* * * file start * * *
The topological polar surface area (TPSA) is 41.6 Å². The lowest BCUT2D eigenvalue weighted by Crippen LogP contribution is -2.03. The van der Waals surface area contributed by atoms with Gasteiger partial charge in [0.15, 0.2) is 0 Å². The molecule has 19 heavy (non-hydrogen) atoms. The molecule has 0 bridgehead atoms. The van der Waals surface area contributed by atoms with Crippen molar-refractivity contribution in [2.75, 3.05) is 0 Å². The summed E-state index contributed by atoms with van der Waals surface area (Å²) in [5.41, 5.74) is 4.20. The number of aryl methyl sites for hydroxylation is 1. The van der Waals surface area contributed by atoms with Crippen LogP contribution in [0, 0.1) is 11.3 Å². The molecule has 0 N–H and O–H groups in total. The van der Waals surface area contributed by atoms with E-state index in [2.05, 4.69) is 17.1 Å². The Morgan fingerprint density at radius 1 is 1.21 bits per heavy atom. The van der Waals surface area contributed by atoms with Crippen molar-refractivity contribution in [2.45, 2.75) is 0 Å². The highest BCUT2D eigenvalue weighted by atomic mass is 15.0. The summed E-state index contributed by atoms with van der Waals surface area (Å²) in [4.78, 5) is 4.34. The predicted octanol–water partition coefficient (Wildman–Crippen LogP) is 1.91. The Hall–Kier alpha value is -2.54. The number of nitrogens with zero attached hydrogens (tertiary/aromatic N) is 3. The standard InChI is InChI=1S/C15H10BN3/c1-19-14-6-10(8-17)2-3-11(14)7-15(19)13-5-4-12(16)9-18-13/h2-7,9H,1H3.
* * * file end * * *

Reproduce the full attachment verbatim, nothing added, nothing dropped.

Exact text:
The topological polar surface area (TPSA) is 41.6 Å². The lowest BCUT2D eigenvalue weighted by Crippen LogP contribution is -2.03. The van der Waals surface area contributed by atoms with Gasteiger partial charge in [0.15, 0.2) is 0 Å². The molecule has 19 heavy (non-hydrogen) atoms. The molecule has 0 bridgehead atoms. The van der Waals surface area contributed by atoms with Crippen molar-refractivity contribution in [2.75, 3.05) is 0 Å². The summed E-state index contributed by atoms with van der Waals surface area (Å²) in [5.41, 5.74) is 4.20. The number of aryl methyl sites for hydroxylation is 1. The van der Waals surface area contributed by atoms with Crippen LogP contribution in [0, 0.1) is 11.3 Å². The molecule has 0 N–H and O–H groups in total. The van der Waals surface area contributed by atoms with E-state index in [2.05, 4.69) is 17.1 Å². The Morgan fingerprint density at radius 1 is 1.21 bits per heavy atom. The van der Waals surface area contributed by atoms with Crippen molar-refractivity contribution in [2.45, 2.75) is 0 Å². The highest BCUT2D eigenvalue weighted by atomic mass is 15.0. The summed E-state index contributed by atoms with van der Waals surface area (Å²) in [4.78, 5) is 4.34. The predicted octanol–water partition coefficient (Wildman–Crippen LogP) is 1.91. The Hall–Kier alpha value is -2.54. The number of nitrogens with zero attached hydrogens (tertiary/aromatic N) is 3. The standard InChI is InChI=1S/C15H10BN3/c1-19-14-6-10(8-17)2-3-11(14)7-15(19)13-5-4-12(16)9-18-13/h2-7,9H,1H3.